The sea is calm and perfect for swimming. The seniors made way for young families and children in the afternoon who spent the hours building sandcastles and jumping on skimming boards at the water’s edge. Pereybere is ten minutes from Grand Bai and with a regular bus service, this resort town could be the ideal foothold for those who intend to stay in Mauritius for an extended trip.
Trois aux Biches beach is a 15-minute drive north from Turtle Bay. Popular with locals and the long-term seniors crowd again. The long stretch of sandy beach is lined with palm trees which form the outer limits of the Trois Aux Biches Beachcomber Resort. Fishing boats and tourist glass-bottomed boats are moored off shore. The waters here are the same turquoise hue and small shoals of fish dart about the shallows. Colourful beach merchants stroll along the sand offering fresh fruit, sarongs or colourful beach bags. Their manner is friendly and there is no hard-sell which can be off-putting in other places around the world. There were some food trucks in the parking area, but we opted to cross over the road and ate lunch at The Spoon restaurant, in the Be Cosy Apart Hotel where the spring rolls and samosas were delicious.
The weekend crowd made the day at our final beach a little busier. Blue Bay is situated on the south-east side of the island, close to the airport. For those with a passion for plane spotting, this location may be the perfect spot as the jets take off directly over the beach. This is not as disturbing as it sounds as Mauritius airport is not very busy and the hourly take-offs were more of a spectacle than a nuisance. Local boys sell fresh coconut drinks from their bicycles while the creole music ramped-up later in the afternoon from a central beach shelter with dancing and singing. Ferry boats to Coconut Island take day trippers for a day of snorkelling or sunbathing on a quieter side of the lagoon.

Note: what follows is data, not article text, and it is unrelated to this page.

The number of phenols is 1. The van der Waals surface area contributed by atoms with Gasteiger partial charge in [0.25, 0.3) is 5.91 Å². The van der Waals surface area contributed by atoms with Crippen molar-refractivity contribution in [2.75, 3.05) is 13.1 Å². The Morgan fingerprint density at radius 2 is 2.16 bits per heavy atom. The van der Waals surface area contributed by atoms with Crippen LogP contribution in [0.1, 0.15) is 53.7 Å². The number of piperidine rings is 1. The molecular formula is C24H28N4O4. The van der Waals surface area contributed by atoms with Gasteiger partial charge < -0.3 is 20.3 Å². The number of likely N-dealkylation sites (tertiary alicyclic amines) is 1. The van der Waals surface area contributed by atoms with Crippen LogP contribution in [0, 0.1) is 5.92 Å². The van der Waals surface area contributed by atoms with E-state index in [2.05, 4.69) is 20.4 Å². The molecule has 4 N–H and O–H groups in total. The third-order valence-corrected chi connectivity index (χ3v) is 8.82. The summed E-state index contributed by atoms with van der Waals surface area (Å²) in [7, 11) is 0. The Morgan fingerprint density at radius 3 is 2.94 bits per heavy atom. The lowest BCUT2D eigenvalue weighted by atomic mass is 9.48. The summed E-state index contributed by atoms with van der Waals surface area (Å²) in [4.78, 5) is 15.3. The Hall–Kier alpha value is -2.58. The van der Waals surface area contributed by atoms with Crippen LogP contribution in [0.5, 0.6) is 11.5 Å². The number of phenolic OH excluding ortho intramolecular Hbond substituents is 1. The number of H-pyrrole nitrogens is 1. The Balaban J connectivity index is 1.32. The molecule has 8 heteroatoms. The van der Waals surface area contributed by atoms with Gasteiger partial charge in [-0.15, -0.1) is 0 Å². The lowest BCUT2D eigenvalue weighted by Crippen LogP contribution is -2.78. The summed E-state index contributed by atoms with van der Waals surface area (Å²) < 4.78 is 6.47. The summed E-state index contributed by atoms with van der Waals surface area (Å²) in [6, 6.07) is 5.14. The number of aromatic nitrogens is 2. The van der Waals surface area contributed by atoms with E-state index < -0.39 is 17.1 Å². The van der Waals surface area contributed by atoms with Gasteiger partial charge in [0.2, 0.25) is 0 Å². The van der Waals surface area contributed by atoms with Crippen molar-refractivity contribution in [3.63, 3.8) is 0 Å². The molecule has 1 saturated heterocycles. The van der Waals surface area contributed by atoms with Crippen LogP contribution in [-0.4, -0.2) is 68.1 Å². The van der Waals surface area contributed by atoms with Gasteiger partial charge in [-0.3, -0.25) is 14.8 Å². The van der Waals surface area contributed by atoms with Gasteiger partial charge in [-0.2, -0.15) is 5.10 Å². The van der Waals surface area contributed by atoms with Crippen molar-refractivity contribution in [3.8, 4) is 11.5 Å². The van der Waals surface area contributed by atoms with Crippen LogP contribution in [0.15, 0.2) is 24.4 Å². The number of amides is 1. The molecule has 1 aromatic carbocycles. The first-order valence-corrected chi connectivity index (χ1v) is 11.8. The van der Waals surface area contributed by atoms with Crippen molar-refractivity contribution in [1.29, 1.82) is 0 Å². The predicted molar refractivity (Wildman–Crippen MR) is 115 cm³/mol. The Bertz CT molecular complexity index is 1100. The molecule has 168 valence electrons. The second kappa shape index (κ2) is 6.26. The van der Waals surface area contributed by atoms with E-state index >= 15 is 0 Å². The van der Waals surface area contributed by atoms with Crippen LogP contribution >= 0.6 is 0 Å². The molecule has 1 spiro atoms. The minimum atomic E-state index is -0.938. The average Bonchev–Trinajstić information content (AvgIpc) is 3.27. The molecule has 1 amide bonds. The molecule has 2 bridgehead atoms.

If white sand beaches and calm azure seas are for you, look no further than Mauritius. But the island is more than just sand and sea. Its interior is biodiverse, with rare and exotic birds flying above The Black River National Park. Giant tortoises and imported African mammals abound in the island’s eco-adventure park and dolphins swim in the seas around the coast. History can be encountered in the French colonial mansions and the sugar cane and tea plantations and different cultures can be embraced in the Hindu Temples and markets. It’s more than just a drop in the ocean.
Turkish Airlines offers return flights to Mauritius from Toronto for $1,515 in economy class to $4,500 for business class.
Prices correct as of Spring 2017